“It would fly in the face of all logic and common sense if it was approved.”
That is the message from a local protest group following the news that TCI Renewables has referred judgement on their application to build to build three 126-metre wind turbines on land in four parishes in the Diss Express area to a planning inspector – before South Norfolk Council has discussed the application.
TCI’s submitted a revised application to build the turbines on part of Upper Vaunces Farm in the parishes of Dickleburgh, Rushall, Pulham Market and Pulham St Mary, at the end of April after a planning inspector turned down their appeal in October last year.
The turbines have been repositioned to address issues raised by the planning inspector at the last appeal.
TCI is once again taking its application to an appeal, this time for non-determination – only possible if the local authority does not issue a decision on an application within eight weeks.
A spokesman from the Oxfordshire-based developer said that South Norfolk Council had been given 16 weeks and had not come to a decision.
She said: “Our appeal has been accepted by the planning inspector for non determination.”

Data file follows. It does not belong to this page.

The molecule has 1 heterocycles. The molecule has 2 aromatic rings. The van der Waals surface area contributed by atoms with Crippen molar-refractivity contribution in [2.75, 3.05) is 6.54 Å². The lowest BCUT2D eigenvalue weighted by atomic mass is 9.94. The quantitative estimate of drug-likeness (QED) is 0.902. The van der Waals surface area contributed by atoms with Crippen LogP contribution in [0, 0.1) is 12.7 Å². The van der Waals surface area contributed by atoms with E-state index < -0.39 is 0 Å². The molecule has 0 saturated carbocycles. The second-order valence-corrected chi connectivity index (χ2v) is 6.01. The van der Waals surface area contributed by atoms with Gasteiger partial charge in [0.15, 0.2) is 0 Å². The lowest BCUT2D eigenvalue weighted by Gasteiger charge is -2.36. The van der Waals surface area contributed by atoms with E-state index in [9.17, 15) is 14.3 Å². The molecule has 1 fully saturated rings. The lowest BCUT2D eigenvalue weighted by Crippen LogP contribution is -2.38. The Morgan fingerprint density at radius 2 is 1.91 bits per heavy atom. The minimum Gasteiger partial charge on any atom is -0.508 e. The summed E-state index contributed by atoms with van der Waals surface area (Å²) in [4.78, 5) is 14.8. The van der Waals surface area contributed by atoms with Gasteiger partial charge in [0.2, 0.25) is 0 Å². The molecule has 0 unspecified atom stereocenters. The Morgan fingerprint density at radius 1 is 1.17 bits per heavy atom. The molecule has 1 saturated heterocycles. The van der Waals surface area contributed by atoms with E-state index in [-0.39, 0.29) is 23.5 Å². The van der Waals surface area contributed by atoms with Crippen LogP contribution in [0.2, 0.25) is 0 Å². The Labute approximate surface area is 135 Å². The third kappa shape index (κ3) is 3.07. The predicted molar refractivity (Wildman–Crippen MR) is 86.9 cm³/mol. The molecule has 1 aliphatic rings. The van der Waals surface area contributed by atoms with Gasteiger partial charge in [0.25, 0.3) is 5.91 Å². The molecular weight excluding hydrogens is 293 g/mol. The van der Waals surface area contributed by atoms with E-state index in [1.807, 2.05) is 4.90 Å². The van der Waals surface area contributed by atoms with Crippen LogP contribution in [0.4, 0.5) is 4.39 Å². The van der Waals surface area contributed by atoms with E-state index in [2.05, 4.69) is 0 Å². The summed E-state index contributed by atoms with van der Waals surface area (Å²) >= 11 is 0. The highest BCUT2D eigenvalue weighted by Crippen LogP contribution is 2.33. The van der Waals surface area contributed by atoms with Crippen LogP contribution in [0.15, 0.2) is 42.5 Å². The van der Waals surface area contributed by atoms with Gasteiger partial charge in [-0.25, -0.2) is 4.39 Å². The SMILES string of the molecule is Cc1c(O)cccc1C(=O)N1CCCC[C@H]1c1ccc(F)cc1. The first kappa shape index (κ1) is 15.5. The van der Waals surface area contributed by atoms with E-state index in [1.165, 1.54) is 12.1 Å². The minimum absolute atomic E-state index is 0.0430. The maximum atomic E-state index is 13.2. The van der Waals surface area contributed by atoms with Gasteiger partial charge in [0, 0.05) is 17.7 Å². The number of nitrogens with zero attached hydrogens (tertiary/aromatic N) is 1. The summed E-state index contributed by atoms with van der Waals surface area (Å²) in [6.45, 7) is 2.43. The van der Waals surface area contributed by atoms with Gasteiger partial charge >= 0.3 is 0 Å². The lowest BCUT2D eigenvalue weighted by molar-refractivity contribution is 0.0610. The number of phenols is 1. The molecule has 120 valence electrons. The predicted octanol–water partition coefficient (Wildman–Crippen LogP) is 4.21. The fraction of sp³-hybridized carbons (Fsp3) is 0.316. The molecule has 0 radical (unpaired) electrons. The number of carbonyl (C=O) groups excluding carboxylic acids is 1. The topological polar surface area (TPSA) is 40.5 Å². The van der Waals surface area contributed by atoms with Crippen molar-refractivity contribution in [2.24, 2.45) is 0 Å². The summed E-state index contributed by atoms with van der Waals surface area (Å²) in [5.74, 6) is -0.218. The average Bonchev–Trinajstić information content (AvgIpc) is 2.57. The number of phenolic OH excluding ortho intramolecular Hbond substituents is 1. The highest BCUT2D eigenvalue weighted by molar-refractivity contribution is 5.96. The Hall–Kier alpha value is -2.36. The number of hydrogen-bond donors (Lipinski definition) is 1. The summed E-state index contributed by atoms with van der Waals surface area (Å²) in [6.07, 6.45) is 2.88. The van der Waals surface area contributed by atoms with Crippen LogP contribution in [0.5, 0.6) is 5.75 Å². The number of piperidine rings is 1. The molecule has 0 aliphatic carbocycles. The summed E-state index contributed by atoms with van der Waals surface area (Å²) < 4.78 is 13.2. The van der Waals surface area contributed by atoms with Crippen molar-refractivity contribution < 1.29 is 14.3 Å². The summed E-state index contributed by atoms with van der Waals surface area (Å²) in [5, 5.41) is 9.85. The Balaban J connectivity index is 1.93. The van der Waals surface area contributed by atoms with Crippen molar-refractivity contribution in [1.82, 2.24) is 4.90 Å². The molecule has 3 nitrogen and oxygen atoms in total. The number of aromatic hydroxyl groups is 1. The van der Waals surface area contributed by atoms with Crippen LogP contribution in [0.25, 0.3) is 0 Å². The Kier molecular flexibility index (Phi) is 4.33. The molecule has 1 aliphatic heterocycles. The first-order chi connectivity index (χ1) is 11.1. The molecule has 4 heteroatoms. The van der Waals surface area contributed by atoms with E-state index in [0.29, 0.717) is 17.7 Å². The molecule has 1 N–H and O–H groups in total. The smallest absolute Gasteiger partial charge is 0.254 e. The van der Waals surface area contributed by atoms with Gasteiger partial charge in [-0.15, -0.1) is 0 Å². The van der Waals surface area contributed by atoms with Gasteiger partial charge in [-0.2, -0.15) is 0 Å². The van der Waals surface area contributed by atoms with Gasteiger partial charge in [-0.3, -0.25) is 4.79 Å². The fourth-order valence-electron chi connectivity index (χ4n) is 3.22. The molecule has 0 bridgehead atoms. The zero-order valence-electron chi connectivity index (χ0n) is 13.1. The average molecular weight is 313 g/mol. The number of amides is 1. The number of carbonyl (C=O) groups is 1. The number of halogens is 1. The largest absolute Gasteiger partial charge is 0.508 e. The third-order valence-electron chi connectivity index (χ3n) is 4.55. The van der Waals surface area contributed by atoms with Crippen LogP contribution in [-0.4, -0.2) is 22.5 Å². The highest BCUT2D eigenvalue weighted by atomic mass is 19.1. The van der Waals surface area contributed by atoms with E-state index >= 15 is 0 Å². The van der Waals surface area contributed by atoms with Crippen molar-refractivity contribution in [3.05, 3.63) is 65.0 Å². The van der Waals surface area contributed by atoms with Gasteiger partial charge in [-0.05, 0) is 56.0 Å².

She did not wish to comment any further.
But Lucy Melrose of the 4Villages campaign group, which has challenged the turbines from the beginning, said they are still as determined as ever to fight.
She said: “It’s absolutely no surprise whatsoever.
“They are appealing in the hope that the planning inspector sides with them and throws out the opinions of reputable organisation like Natural England.
“But I think it is a colossal waste of taxpayers’ money, especially when vulnerable members of the local community are suffering because of cuts.
“This is a project that brings virtually no benefits to the community or jobs.
“It remains an inappropriate site and they still haven’t submitted all the adequate information.
“Natural England wants one to two years and more correct ornithological studies.
“What is the planning inspector going to do? Say that they don’t have to do that now? I just don’t know.”
Planning inspector Zoe Hill, who presided over a lengthy and detailed inquiry following TCI’s first appeal last year, concluded that while planning policies weighed heavily in favour of renewable energy projects, the plans still fell down on key areas, mainly the impact on nearby homes.
A spokesman from TCI told the Diss Express in May that its revised application addressed the key issues raised by the inspector, although 4Villages argued that the new design had changed nothing.
South Norfolk Council was unable to comment on the reasons why it had not come to a decision. A spokesman simply said: “An appeal has been lodged but no dates have been set.”
The proposed wind farm would have an operational life of about 25 years and the application includes building a control building, electricity transformers, underground cabling, access tracks, crane hardstandings and vehicular access.
It could produce enough energy to power about 4,000 homes annually.
The application was originally submitted and rejected in 2010.
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